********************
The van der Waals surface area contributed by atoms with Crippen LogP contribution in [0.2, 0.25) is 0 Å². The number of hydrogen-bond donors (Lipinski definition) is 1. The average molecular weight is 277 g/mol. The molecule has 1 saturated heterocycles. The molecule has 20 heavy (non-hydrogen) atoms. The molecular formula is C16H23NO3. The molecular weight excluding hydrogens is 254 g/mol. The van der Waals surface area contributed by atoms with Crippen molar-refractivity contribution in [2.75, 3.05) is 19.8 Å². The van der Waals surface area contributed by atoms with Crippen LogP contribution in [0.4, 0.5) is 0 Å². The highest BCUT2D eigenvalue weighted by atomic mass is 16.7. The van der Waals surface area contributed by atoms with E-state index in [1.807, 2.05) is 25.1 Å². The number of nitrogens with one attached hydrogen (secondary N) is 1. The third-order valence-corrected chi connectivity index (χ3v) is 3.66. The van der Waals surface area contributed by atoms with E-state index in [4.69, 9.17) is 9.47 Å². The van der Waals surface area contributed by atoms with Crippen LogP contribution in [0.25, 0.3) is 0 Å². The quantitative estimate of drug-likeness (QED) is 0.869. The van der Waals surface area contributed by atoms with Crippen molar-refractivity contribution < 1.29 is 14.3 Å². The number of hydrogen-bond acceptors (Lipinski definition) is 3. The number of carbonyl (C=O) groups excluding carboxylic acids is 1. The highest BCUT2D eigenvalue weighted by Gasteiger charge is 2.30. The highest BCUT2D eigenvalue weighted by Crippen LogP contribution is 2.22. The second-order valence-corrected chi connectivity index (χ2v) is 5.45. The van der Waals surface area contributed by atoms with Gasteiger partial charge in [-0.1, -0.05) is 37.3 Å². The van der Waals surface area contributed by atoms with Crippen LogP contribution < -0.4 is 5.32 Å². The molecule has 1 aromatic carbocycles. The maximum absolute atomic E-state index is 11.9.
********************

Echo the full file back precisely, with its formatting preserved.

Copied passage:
The van der Waals surface area contributed by atoms with Crippen LogP contribution in [0.2, 0.25) is 0 Å². The number of hydrogen-bond donors (Lipinski definition) is 1. The average molecular weight is 277 g/mol. The molecule has 1 saturated heterocycles. The molecule has 20 heavy (non-hydrogen) atoms. The molecular formula is C16H23NO3. The molecular weight excluding hydrogens is 254 g/mol. The van der Waals surface area contributed by atoms with Crippen molar-refractivity contribution in [2.75, 3.05) is 19.8 Å². The van der Waals surface area contributed by atoms with Crippen LogP contribution in [0.4, 0.5) is 0 Å². The highest BCUT2D eigenvalue weighted by atomic mass is 16.7. The van der Waals surface area contributed by atoms with E-state index in [1.807, 2.05) is 25.1 Å². The number of nitrogens with one attached hydrogen (secondary N) is 1. The third-order valence-corrected chi connectivity index (χ3v) is 3.66. The van der Waals surface area contributed by atoms with E-state index in [4.69, 9.17) is 9.47 Å². The van der Waals surface area contributed by atoms with Crippen LogP contribution in [0.25, 0.3) is 0 Å². The quantitative estimate of drug-likeness (QED) is 0.869. The van der Waals surface area contributed by atoms with Crippen molar-refractivity contribution < 1.29 is 14.3 Å². The number of hydrogen-bond acceptors (Lipinski definition) is 3. The number of carbonyl (C=O) groups excluding carboxylic acids is 1. The highest BCUT2D eigenvalue weighted by Gasteiger charge is 2.30. The highest BCUT2D eigenvalue weighted by Crippen LogP contribution is 2.22. The second-order valence-corrected chi connectivity index (χ2v) is 5.45. The van der Waals surface area contributed by atoms with Gasteiger partial charge in [-0.1, -0.05) is 37.3 Å². The van der Waals surface area contributed by atoms with Crippen LogP contribution < -0.4 is 5.32 Å². The molecule has 1 aromatic carbocycles. The maximum absolute atomic E-state index is 11.9.